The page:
Now money can grow on trees

FORESTRY Investment Management has launched a fund that aims to provide income generated by the felling of mature trees, writes Caroline Merrell.

Investment in forestry is free from corporation tax, income tax and capital gains tax. The fund hopes to pay an increasing income in anticipation of greater demand for timber.

The initial yield on the fund is 7 per cent, which is tax-free. This represents a yield to basic-rate taxpayers of 8.75 per cent, and 11.6 per cent to higher-rate taxpayers. If investors keep the cash in the fund for two years it becomes free from inheritance tax.

Colin Les-Millais, director of FIM, said: 'We generate the income through the felling of the timber.' The price of timber rose by 12 per cent over the year to September 1993. Prices of timber are 45 per cent below their peak in 1988.

Mr Les-Millais anticipates that the total return on the fund, which will be wound up in 2004, will be pounds 148 for every pounds 100 invested.

The trust plans to raise a maximum of pounds 1.25m for investment in two plantations based in Dyfed in Wales.

FIM is predicting that increases in both the timber price and the number of trees chopped down will push up the income paid by the fund to 29 per cent as the trust nears its winding-up date. The trust has already agreed a contract with the UK's biggest sawmillers, to sell its first two years' of timber at advantageous prices.

Minimum investment in the fund is pounds 10,000 with multiples of pounds 1,000. Charges are 6 per cent.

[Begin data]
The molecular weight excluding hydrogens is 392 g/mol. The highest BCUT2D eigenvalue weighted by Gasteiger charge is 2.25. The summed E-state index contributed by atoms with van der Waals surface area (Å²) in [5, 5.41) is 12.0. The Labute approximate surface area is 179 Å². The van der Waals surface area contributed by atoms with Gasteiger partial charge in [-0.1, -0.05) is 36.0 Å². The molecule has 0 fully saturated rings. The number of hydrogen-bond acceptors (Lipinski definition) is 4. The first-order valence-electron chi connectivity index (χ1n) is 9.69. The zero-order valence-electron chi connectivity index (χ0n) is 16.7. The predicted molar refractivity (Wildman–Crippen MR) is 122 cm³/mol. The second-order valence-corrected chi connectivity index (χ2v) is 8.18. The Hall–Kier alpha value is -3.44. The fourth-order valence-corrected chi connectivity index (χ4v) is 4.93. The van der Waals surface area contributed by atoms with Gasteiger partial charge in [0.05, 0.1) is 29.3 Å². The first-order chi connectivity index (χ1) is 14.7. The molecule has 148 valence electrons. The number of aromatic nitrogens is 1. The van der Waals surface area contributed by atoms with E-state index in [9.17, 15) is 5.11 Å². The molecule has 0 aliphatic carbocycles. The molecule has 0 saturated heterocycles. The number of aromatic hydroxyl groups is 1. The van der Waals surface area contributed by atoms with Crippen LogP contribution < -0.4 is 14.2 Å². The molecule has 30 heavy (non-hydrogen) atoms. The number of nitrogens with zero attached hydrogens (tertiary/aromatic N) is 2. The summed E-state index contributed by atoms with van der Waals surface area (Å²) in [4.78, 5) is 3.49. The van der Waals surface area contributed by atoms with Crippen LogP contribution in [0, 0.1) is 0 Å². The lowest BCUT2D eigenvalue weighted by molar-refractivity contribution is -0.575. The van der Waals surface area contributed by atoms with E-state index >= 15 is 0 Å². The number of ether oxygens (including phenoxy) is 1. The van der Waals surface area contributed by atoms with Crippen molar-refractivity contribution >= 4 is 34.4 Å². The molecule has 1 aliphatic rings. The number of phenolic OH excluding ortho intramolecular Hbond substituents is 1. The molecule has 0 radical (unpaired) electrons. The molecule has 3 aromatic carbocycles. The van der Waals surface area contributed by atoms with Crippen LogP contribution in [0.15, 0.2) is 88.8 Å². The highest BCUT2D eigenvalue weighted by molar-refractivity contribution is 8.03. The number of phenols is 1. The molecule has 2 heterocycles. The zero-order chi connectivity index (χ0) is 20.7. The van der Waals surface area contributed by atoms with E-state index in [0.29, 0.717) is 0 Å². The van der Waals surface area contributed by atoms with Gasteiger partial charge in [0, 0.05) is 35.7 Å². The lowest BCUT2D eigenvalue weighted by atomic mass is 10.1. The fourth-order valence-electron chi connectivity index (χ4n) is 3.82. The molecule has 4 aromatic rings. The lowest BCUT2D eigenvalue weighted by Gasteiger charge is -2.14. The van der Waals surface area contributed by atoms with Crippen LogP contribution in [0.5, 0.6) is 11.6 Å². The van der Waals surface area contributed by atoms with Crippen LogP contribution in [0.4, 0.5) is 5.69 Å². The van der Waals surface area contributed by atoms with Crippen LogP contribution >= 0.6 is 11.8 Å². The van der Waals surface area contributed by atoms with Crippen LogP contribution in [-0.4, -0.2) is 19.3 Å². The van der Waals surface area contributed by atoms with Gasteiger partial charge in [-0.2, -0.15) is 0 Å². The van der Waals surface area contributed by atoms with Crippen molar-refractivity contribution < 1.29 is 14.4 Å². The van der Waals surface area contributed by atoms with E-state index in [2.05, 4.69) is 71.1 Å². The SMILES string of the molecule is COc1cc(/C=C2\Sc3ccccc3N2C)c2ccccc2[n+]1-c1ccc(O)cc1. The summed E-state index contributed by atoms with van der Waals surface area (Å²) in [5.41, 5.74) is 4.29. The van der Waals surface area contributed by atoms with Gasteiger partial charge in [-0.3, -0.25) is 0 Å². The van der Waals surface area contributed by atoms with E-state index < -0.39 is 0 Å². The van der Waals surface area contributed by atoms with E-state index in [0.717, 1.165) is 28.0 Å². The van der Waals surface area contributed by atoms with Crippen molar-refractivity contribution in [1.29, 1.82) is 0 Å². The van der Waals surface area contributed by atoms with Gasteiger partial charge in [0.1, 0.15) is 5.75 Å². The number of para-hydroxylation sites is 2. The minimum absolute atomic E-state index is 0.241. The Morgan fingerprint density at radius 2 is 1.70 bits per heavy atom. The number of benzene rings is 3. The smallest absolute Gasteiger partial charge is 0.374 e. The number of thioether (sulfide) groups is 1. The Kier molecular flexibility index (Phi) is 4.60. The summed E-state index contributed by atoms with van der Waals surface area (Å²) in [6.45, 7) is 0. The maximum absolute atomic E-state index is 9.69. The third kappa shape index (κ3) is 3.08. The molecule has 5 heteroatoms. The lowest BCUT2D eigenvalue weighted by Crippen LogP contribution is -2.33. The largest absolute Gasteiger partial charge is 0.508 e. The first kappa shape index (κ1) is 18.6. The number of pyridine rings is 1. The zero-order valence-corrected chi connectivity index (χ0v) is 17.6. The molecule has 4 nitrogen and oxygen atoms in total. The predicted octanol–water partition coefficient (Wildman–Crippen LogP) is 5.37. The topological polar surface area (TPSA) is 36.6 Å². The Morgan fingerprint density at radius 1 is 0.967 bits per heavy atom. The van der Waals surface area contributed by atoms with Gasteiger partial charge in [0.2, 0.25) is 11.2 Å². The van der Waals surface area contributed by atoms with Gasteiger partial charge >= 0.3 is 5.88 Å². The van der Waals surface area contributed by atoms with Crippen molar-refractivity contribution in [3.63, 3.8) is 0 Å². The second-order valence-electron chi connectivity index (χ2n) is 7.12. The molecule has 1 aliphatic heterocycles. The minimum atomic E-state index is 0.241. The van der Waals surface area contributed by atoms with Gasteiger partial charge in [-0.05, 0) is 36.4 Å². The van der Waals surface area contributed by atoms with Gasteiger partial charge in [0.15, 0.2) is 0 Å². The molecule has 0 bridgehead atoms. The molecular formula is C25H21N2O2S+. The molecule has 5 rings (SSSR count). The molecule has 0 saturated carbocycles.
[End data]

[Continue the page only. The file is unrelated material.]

Richard Crosbie Dawson, director of FIM, said: 'This is a long-term play on the timber price, based on the fact that if you believe economic growth is going to accelerate, then demand will increase.' He said that the Government was considering privatising the Forestry Commission, which could raise up to pounds 750m.

(Photograph omitted)

Suggested Topics
Start your day with The Independent, sign up for daily news emails
PROMOTED VIDEO
ebooks
ebooksA year of political gossip, levity and intrigue from the sharpest pen in Westminster
Latest stories from i100
Have you tried new the Independent Digital Edition apps?
Independent Dating
and  

By clicking 'Search' you
are agreeing to our
Terms of Use.

iJobs Job Widget
iJobs Money & Business

Selby Jennings: Oil Operations

Highly Competitive: Selby Jennings: Our client, a leading European Oil trading...

The Jenrick Group: Night Shift Operations Manager

£43500 per annum + pension + holidays: The Jenrick Group: Night Shift Operatio...

SThree: Trainee Recruitment Consultant - LONDON

£20000 - £25000 per annum + OTE £40,000 + Car + Pension: SThree: SThree are a ...

SThree: Trainee Recruitment Consultant

£20000 - £25000 per annum + OTE £35K: SThree: We consistently strive to be the...

Day In a Page

Isis in Iraq: Yazidi girls killing themselves to escape rape and imprisonment by militants

'Jilan killed herself in the bathroom. She cut her wrists and hanged herself'